The GSD is not an appropriate breed for an apartment and will do best with at least a large yard. They can become bored if cooped up and will find ways to amuse themselves in your absence, usually with your household items. They require extensive exercise daily and should have ample toys to keep them occupied when they're alone, even if they are left in the yard.
Indiscriminate breeding has led to hereditary diseases such as hip and elbow dysplasia, (be sure both parents have had their hips certified at least OFA good) blood disorders, digestive problems, epilepsy, chronic eczema, inflammation of the cornea, dwarfism and flea allergies. Their life expectancy is twelve to fifteen years.
They are constant shedders but not excessively. A daily brushing won't make it an issue. Twice a year, they will generally have a major shed where they loose their undercoat and replace it in preparation for the spring and winter seasons. Bathe them if they stink but keep in mind some can be prone to dry skin so they should be watched for this and have either their diet regulated or supplements added to prevent this from being a concern.
Currently, only the short haired versions of the breed are recognized but the long haired variety is also a beautiful beast as well, and, probably, my favorite variety. I've found them extremely loving and laid back, but with all the drive of their short-haired brethren.
Have a breed you would like to see featured in the newsletter? Give me a holler and we'll get it featured as soon as possible.
But FART! Just ONE time ...
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Border Collie: Just one. And I'll replace any wiring that's not up to code.
Dachshund: I can't reach the stupid lamp.
Toy Poodle: I'll just blow in the Border Collie's ear and he'll do it. By the time he finishes rewiring the house, my nails will be dry.
Rottweiler: Go Ahead! Make Me!
Shitzu: Puh-leeze, dahling. Let the servants ...
Lab: Oh! Me, Me!!! Pleeeeze let me change the light bulb! Can I? Can I? Huh? Huh? Can I?
Malamute: Let the Border Collie do it. You can feed me while he's busy.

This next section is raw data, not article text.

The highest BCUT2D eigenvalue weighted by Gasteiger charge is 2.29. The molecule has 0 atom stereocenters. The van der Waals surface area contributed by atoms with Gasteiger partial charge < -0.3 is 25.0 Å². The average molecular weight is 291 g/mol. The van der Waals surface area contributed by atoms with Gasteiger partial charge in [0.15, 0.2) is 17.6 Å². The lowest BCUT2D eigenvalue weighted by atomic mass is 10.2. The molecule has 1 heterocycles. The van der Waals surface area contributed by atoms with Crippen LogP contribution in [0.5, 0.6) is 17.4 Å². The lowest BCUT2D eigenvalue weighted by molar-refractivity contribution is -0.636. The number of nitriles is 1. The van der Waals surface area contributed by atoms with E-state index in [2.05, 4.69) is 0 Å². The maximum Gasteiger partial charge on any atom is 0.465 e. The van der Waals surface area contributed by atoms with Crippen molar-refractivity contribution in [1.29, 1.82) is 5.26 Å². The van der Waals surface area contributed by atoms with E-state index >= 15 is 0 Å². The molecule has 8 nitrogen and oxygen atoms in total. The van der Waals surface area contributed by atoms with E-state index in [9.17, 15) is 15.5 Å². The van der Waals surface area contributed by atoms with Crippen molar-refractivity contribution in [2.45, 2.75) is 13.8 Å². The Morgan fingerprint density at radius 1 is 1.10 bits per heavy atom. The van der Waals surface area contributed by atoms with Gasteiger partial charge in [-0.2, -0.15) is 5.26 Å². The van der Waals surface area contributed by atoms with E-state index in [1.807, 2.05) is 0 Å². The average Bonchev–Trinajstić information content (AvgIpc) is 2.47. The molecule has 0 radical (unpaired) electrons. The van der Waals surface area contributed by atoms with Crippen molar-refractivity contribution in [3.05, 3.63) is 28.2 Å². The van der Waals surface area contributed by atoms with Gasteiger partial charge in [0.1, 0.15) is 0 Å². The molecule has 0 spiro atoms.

Cocker Spaniel: Why change it? I can still pee on the carpet in the dark.
Doberman Pinscher: While it's dark, I'm going to sleep on the couch.
Mastiff: Mastiffs are NOT afraid of the dark.
Hound Dog: Zzzzzzzzzzzzzzzzzzzzzzzzzzz ...
Chihuahua: Yo quiero Taco Bulb.
Irish Wolfhound: Can somebody else do it? I've got a hangover.
Pointer: I see it! There it is! Right there!
Greyhound: It isn't moving. Who cares?
Australian Shepherd: Put all the bulbs in a little circle ...
Old English Sheep Dog: Light bulb? Light bulb? That thing I just ate was a light bulb? Arf!
Thank You For Reading! Have a Terrific Week!
Don't forget to send your comments, questions and suggestions on
the BARK 'n' SCRATCH Newsletter to:
Newsletter Archive: Master-Dog-Training.com/archive/
Thank You For Reading! Have a Terrific Week!
Don't forget to send your comments, questions and suggestions on the BARK 'n' SCRATCH Newsletter to:
Newsletter Archive: Master-Dog-Training.com/archive/
We accept no responsibility for your use of any contributed information contained herein. All of the information presented in BARK 'n' SCRATCH is published in good faith. Any comments stated in this newsletter are strictly the opinion of the writer or publisher.
We reserve the right to edit and make suitable for publication, if necessary, any articles published in this newsletter. We reserve the right to publish all reader comments, including the name of the writer.
Christopher Aust, Master Dog Trainer & Creator: